Registration for the 2024 Walk for Immunodeficiency is now open!

Volunteer Spotlight: Wendy

May 18, 2024

Meet Wendy, Leader of the Ontario CommUnity Connect Group!

Volunteer Position: CommUnity Connect Peer Support Group for Ontario 

After attending ImmUnity Canada’s support groups and receiving, viewing, and submitting my volunteering documents, I was accepted.  This led me to start leading the monthly Ontario CommUnity Peer Support Group for individuals with primary immunodeficiency. 

What motivated you to volunteer? 

I have been diagnosed with primary immunodeficiency, and I know firsthand how challenging it can be to find and connect with others who share the same diagnosis and are looking for information. This was particularly difficult during the COVID-19 pandemic, as vaccines and masks became a part of our daily lives, and many people didn’t understand the unique challenges faced by those with primary immunodeficiency.

Tell us a little about what you’ve done as a volunteer

I lead a virtual CommUnity Connect Group every month in Ontario for people who have been diagnosed with one of the many forms of primary immunodeficiencies. This online platform provides a safe, private, and convenient space for everyone to express their thoughts, share their concerns, and connect with others in the PI community in a non-judgmental environment. Such community support is crucial for the quality of life of those with primary immunodeficiency.  

Furthermore, I had the pleasure of extending my support to ImmUnity Canada by conducting a  search and contacting multiple venues within my province that could potentially serve as excellent options for their forthcoming Walk for Immunodeficiency event, taking place across the Canada.

What do you enjoy most about volunteering for us?

Volunteering is a highly rewarding experience that goes beyond giving of one’s time. It offers the opportunity to meet new and diverse people from various walks of life whom one might not usually come across. By volunteering, one can reassure others that they are not alone, provide a listening ear, empower them, and demonstrate that someone else understands their struggles, especially for those who have primary immunodeficiency.

What is your greatest accomplishment as a volunteer and how did you go about achieving it?

I don’t evaluate my volunteer work in the same way I would assess my professional accomplishments. For me, the most important thing is being welcomed into someone’s personal life, listening to their stories and worries, and making a positive impact, no matter how small.

What have you learned about yourself from volunteering with ImmUnity Canada?

One thing I learned from volunteering is that I share many similarities with my mother, who was born during the Depression and has since passed away. One of those similarities is my ability to empathize with others. My little brother and I grew up in a small bungalow in the countryside, raised in a single-parent household. Our mother was known to help people in need. On three separate occasions, she returned home with strangers she had met at the corner store while picking up milk. One time, in particular, she brought home a young, pregnant Aboriginal girl she found crying in a phone booth, with nowhere to go.  Our mother kindly welcomed her into our home and took care of her until she was able to regain her independence.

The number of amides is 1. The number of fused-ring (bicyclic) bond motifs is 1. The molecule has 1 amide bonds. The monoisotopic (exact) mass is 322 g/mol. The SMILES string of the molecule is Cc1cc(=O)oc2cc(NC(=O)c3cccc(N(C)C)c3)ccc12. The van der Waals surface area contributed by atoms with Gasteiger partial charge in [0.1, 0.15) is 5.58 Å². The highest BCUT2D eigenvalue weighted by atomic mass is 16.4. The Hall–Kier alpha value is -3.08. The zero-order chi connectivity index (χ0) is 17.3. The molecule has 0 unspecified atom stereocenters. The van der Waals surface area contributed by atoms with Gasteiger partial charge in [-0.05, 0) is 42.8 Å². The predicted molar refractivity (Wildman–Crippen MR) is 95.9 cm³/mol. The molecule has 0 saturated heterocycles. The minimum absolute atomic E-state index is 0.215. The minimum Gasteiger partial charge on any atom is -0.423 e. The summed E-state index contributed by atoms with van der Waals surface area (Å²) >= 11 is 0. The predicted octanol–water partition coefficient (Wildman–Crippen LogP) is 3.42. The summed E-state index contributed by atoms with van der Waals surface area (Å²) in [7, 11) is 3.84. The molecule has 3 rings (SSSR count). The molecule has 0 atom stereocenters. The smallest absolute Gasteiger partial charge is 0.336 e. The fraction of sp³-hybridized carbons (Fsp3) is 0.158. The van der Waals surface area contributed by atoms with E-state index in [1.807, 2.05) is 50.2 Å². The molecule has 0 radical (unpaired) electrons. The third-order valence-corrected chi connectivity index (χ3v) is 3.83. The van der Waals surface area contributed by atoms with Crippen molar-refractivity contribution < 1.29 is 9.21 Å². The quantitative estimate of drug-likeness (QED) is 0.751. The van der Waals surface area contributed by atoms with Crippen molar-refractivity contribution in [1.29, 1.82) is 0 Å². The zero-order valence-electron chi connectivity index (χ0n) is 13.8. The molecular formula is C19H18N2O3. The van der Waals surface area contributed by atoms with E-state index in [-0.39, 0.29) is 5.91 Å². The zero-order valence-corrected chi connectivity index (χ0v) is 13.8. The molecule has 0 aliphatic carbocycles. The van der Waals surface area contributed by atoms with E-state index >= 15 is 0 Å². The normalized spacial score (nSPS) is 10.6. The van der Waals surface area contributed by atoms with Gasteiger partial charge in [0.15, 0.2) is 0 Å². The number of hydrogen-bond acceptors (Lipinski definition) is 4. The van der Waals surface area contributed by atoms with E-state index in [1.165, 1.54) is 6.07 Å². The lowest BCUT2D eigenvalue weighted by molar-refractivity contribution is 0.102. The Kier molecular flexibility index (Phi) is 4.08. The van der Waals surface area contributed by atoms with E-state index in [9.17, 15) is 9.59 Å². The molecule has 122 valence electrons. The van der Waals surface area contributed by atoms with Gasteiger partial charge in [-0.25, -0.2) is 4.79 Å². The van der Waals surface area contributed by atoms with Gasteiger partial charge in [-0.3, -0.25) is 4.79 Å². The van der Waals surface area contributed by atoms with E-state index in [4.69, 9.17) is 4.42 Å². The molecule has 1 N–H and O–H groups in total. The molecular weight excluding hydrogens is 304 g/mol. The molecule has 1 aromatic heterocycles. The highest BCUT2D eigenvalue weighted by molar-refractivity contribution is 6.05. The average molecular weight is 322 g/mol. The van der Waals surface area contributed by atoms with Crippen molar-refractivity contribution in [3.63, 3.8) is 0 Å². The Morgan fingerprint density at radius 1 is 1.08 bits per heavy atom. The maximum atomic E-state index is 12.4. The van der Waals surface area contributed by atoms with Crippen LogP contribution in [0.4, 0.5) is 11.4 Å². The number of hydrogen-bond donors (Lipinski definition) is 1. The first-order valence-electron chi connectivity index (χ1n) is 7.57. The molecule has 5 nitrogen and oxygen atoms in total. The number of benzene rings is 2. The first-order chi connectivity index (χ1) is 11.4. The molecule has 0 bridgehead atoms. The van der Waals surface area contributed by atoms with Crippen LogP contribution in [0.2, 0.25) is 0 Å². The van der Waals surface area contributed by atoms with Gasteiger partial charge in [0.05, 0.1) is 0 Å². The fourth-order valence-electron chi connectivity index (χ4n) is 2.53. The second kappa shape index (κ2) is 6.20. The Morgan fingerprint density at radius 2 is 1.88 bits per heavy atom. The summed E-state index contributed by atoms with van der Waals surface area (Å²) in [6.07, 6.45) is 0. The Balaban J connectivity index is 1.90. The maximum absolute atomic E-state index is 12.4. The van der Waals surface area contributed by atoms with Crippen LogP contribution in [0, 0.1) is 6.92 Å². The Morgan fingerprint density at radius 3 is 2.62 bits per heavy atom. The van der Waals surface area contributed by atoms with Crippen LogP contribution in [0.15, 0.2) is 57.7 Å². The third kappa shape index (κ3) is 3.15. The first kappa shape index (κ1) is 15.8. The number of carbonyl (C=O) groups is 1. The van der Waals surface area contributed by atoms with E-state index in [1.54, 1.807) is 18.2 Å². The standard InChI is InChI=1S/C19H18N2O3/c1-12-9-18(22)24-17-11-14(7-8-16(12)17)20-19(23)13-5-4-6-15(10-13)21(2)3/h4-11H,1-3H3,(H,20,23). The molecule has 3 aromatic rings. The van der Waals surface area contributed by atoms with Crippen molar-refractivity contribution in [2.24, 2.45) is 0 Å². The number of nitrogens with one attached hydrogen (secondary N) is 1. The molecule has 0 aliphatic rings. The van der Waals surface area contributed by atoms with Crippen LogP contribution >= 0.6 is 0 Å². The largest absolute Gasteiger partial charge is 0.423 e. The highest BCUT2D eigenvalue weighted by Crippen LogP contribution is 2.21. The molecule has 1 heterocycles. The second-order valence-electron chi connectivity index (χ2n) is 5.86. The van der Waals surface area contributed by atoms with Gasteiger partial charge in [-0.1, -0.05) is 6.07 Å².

How has volunteering for us had an impact on you?

Through volunteering for ImmUnity Canada, I have been able to establish my own personal connections with the PI Community. This experience has empowered me to better understand my primary immunodeficiency. Furthermore, it has given me a sense of purpose and satisfaction as I strive to positively support and impact others.  

What is one of your hidden talents that not many people know about?

Recently, someone asked me about my hidden talents that not many people know about.

In response, I asked my son for his opinion. He said that he sees in me the ability to empathize and understand what others are going through, and I agree with him. I believe that my age, the era in which I was born, and my life experiences, both with and without a PI diagnosis, have given me the ability to intuitively understand and know other people’s struggles. It all comes down to listening.

Additionally, my daughter-in-law pointed out that I have an artistic side, as evidenced by my paintings, writings, and storytelling to my grandsons.  If I have a talent, that would be my hidden talent.

What type of superpower has living with a PI given you, and why?

I believe that everyone possesses a hidden strength, a personal superpower within themselves to draw upon. The PI Community deserves recognition for their ability to persevere in the face of adversity. Each person has a unique story to tell, and living with PI is just one of many challenges they may face. We living with PI should not let it define us, but rather, we should rise above it and strive to live our lives to the fullest. We need to demonstrate to the world and, more importantly, to ourselves our strength and resilience in the face of this condition.  We need to believe.  We need to believe in ourselves.

In summary, I would have to say the superpowers PI has given me are strength and resilience, believing in myself, advocating for myself, friends and family and refusing to let it define me.

We’re sick and tired, but we’re not alone.

ImmUnity Canada is a national charity with five provincial chapters across the country.

We empower Canadians impacted by immunodeficiency disorders to live well through education, support, advocacy, community-building, and research.

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